Tuesday, November 27, 2012


WORDS / Neelam Mathews 

There is an air of minimalism in Joy Alukkas’ office with everything understated, including the man himself. He is made of a different metal, and it is not gold. 

He has no gold ornaments on him as would be expected in South India, where even men don gold ornaments on their wrists, fingers and neck. (They might even have a waistband of gold!) It is hard to believe he produces high-end gold jewellery that touches the lives of over 10 million customers across nine countries. 

“I believe in simple living, high thinking,” says the billionaire, whose turnover is rumoured to be over $1billion - something he does not comment on. Joy Alukkas - whose stores are named after him- is now the world’s number one 22-carat jewellery maker with over 100,000 designs in his portfolio, and growing. By the end of 2012, he will have added ten more showrooms in India and 25 by the end of 2013, of which 15 will be in India. 

As a matter of fact, his future plans are to have one shop in each Indian city within 150 km from each other, and it’s in this respect that his Embraer Phenom 100, part of his charter business, JoyJets, 
will serve him well. 

Indeed, being a man with multiple business commitments, it is difficult for Alukkas to schedule his departure timings in advance to coincide with the timelines of commercial airlines. Even if he could, there are few point-to-point airline connections that exist from Kochi (where his head office is located) to the smaller towns where he has business branches, essentially making it imperative for a successful businessman such as Alukkas to own a business jet.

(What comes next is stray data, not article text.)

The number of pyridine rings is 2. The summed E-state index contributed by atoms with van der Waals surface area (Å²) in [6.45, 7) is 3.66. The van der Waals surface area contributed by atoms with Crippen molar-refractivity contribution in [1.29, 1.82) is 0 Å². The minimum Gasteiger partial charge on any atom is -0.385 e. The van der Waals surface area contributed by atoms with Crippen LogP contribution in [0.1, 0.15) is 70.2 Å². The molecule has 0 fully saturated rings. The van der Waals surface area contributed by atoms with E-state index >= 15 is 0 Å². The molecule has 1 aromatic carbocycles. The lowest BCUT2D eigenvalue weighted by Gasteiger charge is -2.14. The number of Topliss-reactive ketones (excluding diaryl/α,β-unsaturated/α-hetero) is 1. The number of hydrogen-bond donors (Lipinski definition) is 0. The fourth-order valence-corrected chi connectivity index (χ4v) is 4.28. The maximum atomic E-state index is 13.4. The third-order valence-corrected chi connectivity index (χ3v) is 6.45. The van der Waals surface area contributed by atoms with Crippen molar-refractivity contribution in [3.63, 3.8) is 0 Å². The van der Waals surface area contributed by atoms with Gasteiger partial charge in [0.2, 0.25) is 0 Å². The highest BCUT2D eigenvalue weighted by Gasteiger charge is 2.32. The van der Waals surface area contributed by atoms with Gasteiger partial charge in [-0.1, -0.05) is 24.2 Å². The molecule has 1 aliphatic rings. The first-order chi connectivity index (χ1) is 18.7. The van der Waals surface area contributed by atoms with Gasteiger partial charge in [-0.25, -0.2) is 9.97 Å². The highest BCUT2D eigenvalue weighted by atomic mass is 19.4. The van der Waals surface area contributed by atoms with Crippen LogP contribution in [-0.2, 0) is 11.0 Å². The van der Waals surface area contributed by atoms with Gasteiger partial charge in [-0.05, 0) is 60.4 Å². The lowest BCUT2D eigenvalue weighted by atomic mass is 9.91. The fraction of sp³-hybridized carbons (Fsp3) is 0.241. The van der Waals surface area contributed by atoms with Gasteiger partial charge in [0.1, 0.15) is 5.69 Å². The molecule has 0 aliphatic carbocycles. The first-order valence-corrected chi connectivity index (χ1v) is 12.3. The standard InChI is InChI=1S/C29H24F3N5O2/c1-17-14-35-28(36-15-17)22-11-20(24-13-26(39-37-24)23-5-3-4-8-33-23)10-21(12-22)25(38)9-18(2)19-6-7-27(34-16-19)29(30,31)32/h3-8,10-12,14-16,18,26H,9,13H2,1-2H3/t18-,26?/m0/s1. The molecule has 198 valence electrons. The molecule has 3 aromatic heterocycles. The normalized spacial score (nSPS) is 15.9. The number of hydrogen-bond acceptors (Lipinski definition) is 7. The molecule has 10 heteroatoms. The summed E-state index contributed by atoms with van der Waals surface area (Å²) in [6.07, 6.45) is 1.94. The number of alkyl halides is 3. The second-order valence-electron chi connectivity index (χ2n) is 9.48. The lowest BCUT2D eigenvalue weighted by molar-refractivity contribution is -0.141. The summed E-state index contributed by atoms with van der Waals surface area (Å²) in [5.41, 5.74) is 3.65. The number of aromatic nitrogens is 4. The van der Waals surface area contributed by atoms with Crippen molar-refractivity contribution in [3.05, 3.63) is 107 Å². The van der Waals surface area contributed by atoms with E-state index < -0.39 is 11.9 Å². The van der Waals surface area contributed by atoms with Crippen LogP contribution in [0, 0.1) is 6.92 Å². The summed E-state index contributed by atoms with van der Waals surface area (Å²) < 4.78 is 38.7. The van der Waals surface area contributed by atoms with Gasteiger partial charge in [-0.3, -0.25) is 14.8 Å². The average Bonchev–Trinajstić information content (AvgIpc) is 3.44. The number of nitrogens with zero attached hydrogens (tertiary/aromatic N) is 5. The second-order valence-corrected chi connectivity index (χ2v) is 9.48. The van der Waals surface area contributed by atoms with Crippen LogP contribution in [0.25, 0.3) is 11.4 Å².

"Time is money," Alukkas emphasises. A flight to Trichy - the third largest city in Tamil Nadu after Chennai and Coimbatore - takes around one and a half hours, versus the almost five hours required to take numerous airline connections and endure the wasted transit time at airports. And for those places without an airport to serve them, he lands at an airport close by, travels by car to the destination, and while passing through the smaller towns en route checks them out as prospective sites for future showrooms. 

Alukkas’ (presently settled in Dubai) is no rags-to-riches story, having “been comfortably brought up with his ten sisters and five brothers at Thrissur,” close to Palayur, where the apostle St. Thomas landed in 52 AD. He set up his first shop in Abu Dhabi in 1987, where he is the only jeweller conferred ISO 9001:2008 and ISO14001:2004 certification. Dubai, Sharjah, Al Ain and Ras al-Khaimah, UK, Qatar, Oman, Bahrain, Kuwait, Saudi Arabia and Singapore followed – and Malaysia is his next destination, he says. 

Since starting out with jewellery, however, Alukkas’ business interests have spread to include charters, money exchange, fashion and silks, and speciality shopping malls. From the 200 sq.ft showroom his father ran in 1956, business has moved on somewhat. Last year, the 40,000 sq.ft. Joyalukkas Jewellery showroom in Chennai was recognized by the Limca Book of Records as the world’s largest. Here, a diamond cave giving a history of the stone has proved to be very popular with residents. 

There is little wonder, then, that Alukkas is clear that gold and diamonds will remain his core business, and “though young people are buying the latest consumer electronic goods, in my lifetime, the craze for gold will remain,” he says assuredly. 

However, underlying ethics is his mantra. “We are very stringent about the quality of the product and outsourcing is done from reputed companies. There are no two ways about it…” 

‘Phenom-enal’ Response to Business 

India’s marriage and festival season - that generally starts from September, and during which the rich and poor alike buy gold - keeps the business moving and Alukkas’ Phenom 100 flying. “I had a sixseater Italian Vulcanair turboprop aircraft for my own use. I don’t have that much travel to do, so we have now changed the Director General of Civil Aviation (DGCA) license to a Non-Scheduled Operating Permit (NSOP) to run a charter operation,” he outlined.